I have no idea what’s happening to this particular roach. It could be flopping off to leeward, or it might be curling back to windward, which is just as bad. I don’t know whether it’s a mainsail that tucks itself away inside the mast, or whether it rolls up on a free-standing stay running down outside the aft side of the mast.
But, despite my profound ignorance, I know of three ways in which sailmakers tackle the problem of making the mainsail roach follow the natural curve of the sail without collapsing to leeward or curling to windward.
The most usual way is to cut the mainsail with a hollow leech and thus do away with the roach altogether. That’s how jibs are cut. On a normal mainsail with a modest roach, horizontal battens are used to stiffen the sail in the area of the roach; but you’ll notice that foresails don’t usually have battens because their leeches are hollow-cut and there is no roach to worry about. The only drawback of a mainsail with a hollow leech is that you lose some sail area, but if the boat is designed to have a hollow leech in the first place, you can compensate with a slightly taller mast that accommodates all the desired sail area.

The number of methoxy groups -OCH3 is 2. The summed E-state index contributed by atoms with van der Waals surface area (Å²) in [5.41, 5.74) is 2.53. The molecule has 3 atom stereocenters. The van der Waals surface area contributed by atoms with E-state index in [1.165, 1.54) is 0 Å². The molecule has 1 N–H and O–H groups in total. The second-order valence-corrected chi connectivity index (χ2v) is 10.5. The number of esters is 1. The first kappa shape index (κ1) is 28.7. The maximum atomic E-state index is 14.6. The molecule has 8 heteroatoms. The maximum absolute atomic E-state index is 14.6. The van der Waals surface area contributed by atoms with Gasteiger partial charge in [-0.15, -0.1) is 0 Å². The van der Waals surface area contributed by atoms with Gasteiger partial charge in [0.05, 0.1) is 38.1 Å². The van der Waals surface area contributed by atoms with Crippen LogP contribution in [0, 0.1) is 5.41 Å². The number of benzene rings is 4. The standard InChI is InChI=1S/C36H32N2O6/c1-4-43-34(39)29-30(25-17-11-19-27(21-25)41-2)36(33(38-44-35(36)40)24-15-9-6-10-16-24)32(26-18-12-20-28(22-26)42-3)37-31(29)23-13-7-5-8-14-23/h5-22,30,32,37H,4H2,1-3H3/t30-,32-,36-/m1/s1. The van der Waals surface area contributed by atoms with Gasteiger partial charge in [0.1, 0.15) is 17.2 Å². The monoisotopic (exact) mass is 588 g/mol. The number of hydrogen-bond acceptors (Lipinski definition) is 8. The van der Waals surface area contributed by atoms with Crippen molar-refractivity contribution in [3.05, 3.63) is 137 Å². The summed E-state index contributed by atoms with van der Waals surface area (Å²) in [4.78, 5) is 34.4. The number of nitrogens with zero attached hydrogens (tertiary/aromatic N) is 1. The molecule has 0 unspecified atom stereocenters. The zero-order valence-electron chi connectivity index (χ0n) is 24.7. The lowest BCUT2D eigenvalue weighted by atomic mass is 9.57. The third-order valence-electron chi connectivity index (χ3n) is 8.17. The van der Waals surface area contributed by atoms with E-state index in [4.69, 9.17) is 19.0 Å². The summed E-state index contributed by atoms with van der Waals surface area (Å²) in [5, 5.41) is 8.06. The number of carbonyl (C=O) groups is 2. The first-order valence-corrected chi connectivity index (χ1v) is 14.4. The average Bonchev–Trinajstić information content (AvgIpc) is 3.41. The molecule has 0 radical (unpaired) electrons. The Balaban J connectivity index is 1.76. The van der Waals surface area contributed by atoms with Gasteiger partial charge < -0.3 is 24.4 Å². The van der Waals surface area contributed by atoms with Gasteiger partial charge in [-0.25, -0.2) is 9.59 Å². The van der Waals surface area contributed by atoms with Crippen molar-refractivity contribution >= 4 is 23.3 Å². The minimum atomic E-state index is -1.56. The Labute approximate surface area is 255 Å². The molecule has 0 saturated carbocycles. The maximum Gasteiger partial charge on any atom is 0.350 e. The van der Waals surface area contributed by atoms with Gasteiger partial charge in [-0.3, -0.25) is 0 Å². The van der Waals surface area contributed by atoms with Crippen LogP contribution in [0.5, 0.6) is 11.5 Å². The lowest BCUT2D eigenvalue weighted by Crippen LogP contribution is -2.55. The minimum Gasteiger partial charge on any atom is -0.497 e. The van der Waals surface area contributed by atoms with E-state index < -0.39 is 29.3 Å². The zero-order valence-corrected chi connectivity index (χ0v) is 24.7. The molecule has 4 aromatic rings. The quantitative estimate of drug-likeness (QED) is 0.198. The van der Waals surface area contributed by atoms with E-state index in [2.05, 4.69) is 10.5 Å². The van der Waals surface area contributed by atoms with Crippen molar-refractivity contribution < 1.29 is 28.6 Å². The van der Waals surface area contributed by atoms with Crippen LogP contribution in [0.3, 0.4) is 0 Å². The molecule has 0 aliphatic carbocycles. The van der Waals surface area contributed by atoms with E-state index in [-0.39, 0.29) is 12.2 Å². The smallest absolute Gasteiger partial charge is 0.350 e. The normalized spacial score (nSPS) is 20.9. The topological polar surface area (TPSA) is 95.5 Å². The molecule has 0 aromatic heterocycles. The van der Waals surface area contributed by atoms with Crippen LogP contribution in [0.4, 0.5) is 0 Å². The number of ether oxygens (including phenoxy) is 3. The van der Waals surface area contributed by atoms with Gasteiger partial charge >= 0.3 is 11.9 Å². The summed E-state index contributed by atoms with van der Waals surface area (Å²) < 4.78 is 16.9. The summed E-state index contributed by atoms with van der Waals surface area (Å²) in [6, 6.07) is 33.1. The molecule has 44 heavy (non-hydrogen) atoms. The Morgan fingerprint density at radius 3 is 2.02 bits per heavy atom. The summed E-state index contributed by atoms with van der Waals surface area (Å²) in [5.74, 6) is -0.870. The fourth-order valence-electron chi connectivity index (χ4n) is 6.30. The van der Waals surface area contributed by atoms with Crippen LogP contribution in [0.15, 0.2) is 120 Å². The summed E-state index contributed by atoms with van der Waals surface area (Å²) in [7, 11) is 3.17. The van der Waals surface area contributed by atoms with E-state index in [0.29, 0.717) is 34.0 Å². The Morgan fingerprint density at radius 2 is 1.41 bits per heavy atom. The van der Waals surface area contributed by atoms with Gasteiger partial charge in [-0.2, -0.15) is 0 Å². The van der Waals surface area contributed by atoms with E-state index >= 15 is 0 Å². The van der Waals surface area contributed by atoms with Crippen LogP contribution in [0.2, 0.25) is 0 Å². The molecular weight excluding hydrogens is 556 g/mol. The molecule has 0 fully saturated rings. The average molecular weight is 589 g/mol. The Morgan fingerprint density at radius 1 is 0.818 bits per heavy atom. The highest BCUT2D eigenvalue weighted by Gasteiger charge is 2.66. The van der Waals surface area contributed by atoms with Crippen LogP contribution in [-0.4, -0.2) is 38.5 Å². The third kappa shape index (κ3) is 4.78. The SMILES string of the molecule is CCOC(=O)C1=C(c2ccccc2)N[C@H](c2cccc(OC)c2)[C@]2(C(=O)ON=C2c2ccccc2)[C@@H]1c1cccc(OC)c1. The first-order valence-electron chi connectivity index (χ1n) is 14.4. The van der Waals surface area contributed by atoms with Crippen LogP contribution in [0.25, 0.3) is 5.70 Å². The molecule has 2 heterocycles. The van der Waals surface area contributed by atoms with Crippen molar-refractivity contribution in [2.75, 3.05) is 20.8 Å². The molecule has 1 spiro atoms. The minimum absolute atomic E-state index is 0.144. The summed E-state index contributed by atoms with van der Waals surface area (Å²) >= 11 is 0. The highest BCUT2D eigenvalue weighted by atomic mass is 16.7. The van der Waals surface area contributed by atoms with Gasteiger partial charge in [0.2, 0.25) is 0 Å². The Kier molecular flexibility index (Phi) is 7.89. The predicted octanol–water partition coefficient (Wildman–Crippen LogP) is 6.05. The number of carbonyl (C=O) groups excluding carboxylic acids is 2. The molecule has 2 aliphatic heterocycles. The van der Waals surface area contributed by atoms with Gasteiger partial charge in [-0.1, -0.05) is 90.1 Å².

If you insist on having a regular roach on a furling mainsail, your sailmaker will probably resort to stiffening the roach with battens. You can have short battens or long battens, but both run up and down, parallel to the mast, and both bring their own problems. They have to be parallel to the mast so that they can roll up inside the sailcloth when the sail is furled, but they add bulk to the sail and can jamb in the mainsail slot if it isn’t wide enough.
I like best the idea of a roachless mainsail because it has few drawbacks and many benefits, not the least of which is freedom from the wear and tear on batten pockets, a constant and very comforting source of income for sailmakers.
I guess there will be some of you who are still wondering what a roach is, apart from an obnoxious tropical insect. Well, a roach is the curve in the side or foot of a sail. Square sails have a hollow roach in their foot to keep them clear of the mast stays when the yards on which they are set are braced up, and this is known as the foot roach. When sails are roached on their sides, as in the leech of a gaff mainsail, they are known as leech roaches.
On a Bermuda-rigged mainsail we often refer to the roach as being the area outboard of a straight line drawn from the head of the sail to the clew. And just in case you haven’t had enough of roaches by now, Baytripper, here are a couple of links to the sites of sailmakers who know what they’re talking about:
One ship drives east and another drives west by the same winds that blow.
It’s the set of the sails and not the gales that determines the way they go.
— Ella Wheeler Wilcox
“What’s Angela’s last name again?”